PBS hosted the preview of the PBS Documentary “The Vietnam War” by Ken Burn and Lynn Novick. It debuted on WDSE-WIRT TV on September 10th, 2017. It debuted nationwide on PBS stations on September 17th. This has grown into a statewide Minnesota Television Association and community organizations organized to tell the story of veterans and other impacted by the Vietnam War.

bentleyville 2017 Duluth MN Lake Superior
Bentleyville 2017, Duluth MN Lake Superior



A Tribute to Senator John McCain – Prologue

A Tribute to Senator John McCain – Prologue

Dated  November 16, 2017

I was looking at Vietnam in my rear-view mirror. I had done my duty as painful as it was at the time. I had served my country. My bride and I had served at Fort McClellan Alabama from 1971 to 1973. In military speak, it was 1 year, 8 months and 24 days (which included basic training at Fort Leonard Wood, Missouri). I must recount one short story from that experience.

The “Misery”

I had enjoyed camping, on occasion, as a young man. When the order of the day was called it was time to embark on bivouac. I was not unduly stressed. I had matured in the last few weeks and at 21 years old, I was mature. I was not an eighteen or nineteen year- old like most of the other guys. Hmmm

We loaded everything onto our backs except the food that we would need for who knows how long. We were never told anything in boot camp. I imagine it was so that these green behind the ears inductees would not dream up some preconceived incorrect expectations. Of course, my thought was that the Army just thought we were too dumb.

The march began out to the bivouac area somewhere on the enormous Fort Leonard Wood MS base. It was the home of the Combat Engineers (the guys with the big trucks and things that went KABOOM!). It was hot! It was muggy! This was Missouri. Not the Minnesota I had left such a short time ago. In March or April, whatever month it was, Northern Minnesota had a history of being still blanketed with snow. If it was April there wouldn’t be too much left from the blizzards that paid a regular visit in March. Of course, there would still be snowbanks left by the snowplows and they would still be too high to step over.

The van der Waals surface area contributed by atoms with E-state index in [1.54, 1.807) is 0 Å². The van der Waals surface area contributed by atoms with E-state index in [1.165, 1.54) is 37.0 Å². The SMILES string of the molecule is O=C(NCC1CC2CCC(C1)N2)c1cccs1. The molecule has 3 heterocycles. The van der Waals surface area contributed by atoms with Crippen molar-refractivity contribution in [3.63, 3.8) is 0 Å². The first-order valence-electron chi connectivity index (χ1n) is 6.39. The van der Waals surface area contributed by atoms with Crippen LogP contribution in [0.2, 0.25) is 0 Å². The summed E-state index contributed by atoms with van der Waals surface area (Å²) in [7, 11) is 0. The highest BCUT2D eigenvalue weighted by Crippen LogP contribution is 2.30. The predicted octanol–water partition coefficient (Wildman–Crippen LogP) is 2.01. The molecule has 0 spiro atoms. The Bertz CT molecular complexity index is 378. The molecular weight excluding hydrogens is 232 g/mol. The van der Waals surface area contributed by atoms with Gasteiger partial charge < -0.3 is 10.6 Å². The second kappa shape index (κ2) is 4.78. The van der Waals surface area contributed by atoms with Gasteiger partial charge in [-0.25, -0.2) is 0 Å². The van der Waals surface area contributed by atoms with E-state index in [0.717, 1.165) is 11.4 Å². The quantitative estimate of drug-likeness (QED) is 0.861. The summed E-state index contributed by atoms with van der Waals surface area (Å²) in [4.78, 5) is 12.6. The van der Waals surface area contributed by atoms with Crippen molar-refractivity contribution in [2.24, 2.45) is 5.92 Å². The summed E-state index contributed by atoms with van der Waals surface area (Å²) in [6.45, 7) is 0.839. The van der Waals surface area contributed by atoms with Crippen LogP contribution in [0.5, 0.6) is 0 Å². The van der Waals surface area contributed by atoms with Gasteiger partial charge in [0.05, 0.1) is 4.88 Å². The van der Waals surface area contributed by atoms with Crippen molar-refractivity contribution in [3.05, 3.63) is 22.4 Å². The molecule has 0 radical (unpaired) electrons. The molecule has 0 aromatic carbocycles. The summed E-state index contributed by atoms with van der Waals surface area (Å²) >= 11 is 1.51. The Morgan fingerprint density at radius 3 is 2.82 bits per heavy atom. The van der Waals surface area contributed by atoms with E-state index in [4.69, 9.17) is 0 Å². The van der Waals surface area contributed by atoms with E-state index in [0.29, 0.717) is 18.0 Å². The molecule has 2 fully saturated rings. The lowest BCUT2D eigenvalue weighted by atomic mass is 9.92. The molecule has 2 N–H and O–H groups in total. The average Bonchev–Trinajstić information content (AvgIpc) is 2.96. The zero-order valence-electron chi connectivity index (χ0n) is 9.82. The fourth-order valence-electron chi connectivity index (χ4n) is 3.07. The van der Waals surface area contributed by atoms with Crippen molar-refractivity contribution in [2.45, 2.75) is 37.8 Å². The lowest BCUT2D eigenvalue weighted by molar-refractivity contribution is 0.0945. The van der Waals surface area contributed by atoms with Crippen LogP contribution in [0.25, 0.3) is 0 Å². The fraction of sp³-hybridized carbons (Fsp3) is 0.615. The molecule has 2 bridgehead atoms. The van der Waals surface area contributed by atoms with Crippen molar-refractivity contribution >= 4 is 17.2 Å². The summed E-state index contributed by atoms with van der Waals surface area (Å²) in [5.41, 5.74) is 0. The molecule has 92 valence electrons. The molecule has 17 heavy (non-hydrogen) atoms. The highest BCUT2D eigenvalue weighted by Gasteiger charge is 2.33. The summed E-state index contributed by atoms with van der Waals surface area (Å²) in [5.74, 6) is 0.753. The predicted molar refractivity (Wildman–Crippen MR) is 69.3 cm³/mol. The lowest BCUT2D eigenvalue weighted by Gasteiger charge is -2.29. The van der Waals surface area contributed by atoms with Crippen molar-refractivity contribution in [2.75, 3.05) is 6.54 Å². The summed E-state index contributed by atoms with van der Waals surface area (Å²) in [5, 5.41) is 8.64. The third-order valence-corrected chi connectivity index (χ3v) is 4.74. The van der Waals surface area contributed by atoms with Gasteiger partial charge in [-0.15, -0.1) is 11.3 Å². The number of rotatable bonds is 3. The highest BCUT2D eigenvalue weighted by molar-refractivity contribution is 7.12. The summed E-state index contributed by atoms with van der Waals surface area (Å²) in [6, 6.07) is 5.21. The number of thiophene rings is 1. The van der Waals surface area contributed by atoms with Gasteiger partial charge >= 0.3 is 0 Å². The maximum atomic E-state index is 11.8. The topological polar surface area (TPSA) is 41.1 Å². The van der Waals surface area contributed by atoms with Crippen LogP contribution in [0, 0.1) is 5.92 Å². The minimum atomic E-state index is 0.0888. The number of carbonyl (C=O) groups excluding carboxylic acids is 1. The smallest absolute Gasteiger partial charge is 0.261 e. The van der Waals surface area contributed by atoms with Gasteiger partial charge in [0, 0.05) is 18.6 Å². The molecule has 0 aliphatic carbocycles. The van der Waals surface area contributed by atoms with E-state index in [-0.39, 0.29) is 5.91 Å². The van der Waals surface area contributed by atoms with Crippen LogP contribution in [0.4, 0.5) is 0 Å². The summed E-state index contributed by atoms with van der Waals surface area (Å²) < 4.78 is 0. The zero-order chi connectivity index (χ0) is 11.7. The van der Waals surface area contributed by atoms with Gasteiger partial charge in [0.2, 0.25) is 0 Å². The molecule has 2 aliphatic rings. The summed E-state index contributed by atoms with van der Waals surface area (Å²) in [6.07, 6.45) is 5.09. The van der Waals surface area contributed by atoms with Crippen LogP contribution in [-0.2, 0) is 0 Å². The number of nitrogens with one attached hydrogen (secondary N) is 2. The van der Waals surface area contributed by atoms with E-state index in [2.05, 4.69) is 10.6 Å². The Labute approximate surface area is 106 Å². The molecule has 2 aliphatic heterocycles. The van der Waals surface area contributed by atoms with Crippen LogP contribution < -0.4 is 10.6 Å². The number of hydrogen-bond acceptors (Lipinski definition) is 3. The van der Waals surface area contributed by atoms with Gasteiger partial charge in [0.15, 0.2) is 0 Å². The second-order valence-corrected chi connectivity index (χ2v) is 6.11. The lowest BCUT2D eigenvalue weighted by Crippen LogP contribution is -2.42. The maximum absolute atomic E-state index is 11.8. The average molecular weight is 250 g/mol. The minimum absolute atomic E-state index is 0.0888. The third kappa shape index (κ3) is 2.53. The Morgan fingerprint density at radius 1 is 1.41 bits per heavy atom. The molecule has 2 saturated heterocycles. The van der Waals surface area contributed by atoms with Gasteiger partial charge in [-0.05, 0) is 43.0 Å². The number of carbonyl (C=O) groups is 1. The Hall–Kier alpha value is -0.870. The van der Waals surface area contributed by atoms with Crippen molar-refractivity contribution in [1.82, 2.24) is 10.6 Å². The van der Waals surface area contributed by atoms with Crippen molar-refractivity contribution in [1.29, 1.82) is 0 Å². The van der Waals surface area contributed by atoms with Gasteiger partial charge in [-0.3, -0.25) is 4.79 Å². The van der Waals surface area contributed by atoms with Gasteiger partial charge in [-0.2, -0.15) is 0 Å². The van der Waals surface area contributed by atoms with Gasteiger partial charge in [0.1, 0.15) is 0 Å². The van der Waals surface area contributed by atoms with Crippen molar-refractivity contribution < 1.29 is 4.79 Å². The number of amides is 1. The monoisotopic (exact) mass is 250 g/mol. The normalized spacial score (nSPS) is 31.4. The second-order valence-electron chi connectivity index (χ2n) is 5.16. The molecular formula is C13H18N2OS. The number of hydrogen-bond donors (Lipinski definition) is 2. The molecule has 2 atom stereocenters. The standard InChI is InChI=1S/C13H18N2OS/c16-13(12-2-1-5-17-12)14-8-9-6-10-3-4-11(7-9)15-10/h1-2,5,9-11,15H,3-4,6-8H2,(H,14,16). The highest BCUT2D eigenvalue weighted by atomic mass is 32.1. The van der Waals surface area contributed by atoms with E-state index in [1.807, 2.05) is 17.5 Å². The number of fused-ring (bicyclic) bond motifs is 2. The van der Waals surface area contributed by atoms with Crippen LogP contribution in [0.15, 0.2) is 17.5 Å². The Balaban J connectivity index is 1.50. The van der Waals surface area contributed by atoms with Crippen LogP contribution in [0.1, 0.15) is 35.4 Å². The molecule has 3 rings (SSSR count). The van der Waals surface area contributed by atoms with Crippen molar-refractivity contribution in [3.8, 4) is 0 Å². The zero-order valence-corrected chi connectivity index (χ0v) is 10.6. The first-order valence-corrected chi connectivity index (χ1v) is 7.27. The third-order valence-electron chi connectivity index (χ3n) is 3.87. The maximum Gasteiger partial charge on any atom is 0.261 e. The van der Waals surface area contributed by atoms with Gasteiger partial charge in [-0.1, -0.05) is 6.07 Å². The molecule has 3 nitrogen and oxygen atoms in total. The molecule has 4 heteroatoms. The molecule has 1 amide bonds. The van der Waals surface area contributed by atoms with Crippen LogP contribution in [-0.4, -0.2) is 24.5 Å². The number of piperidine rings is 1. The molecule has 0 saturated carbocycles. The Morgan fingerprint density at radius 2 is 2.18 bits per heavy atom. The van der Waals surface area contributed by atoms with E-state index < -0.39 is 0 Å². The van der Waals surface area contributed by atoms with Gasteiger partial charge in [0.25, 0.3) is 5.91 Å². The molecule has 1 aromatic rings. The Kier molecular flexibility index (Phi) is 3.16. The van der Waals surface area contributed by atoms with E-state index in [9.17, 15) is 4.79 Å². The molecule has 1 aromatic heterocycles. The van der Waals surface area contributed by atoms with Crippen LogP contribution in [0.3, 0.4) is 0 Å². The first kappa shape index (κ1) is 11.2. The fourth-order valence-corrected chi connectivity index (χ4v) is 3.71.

The significant part of this little tale is not that we sweated all day, ate Army rations (K rations, not the fancy MRE’s of today. Those cookies and tiny sausage weiners stuck to the ribs pretty well.)

The misery began as we put up the tent for the night. The Army in its wisdom gave every man one-half of a tent. They were called shelter halves. A pretty good name for a really heavy cotton tarp. I don’t think any camping gear is made that heavy anymore. But this was forty some years ago! Well, it got dark (not completely dark) but not too much good light was left as we started to pitch our tents. I was teamed up (we didn’t call it ‘teams’ back then) with another young man from the same town. I didn’t know him before getting on the plane to my new future. It as an adventurous trip to basic (another tale for another day). He was shorter than I, wore glasses and he got one heck of a urinary tract infection in basic!  Understand that sidling up to the urinal trough (not private, white porcelain ones) and urinating red was not a badge of honor in basic!

Company picture day. Fort Leonard Wood, MS
Photo Day at Fort Leonard Wood Missouri.

The Night

We were getting our packs off (damn they were heavy but not as heavy as they were going to get). Just then began a Missouri deluge. In Northern Minnesota terms, we didn’t know about deluges but it rained buckets back there. We were miserable. Why? Because in the dark and in the wet and in a hurry we mixed up the front and back of the shelter halves. We had hooked my front end to his back end of the shelter halves. Start over, bozos.  Well into one of the buckets that had come down we managed to toss our sleeping bags. US Army issue mummy bags (down, with an enclosure that would cover your head so that only your nose popped out. A soldier looked like a mummy.) We struggled to rearrange the pup tent and gushed water when we took our boots off. Wet boots, wet pants, wet field jackets and a down sleeping bag. (Did I mention that the sleeping bags were made of goose down?) When we pulled them out of that proverbial bucket that had come down, they weighed not 20 pounds, not 40 pounds but who knows? They were heavy. And wet down? Clammy, wet, cold sleeping bags. We didn’t even try to get into them. Somehow, we just quit wrestling and swearing and fell asleep. All I remember was MISERY!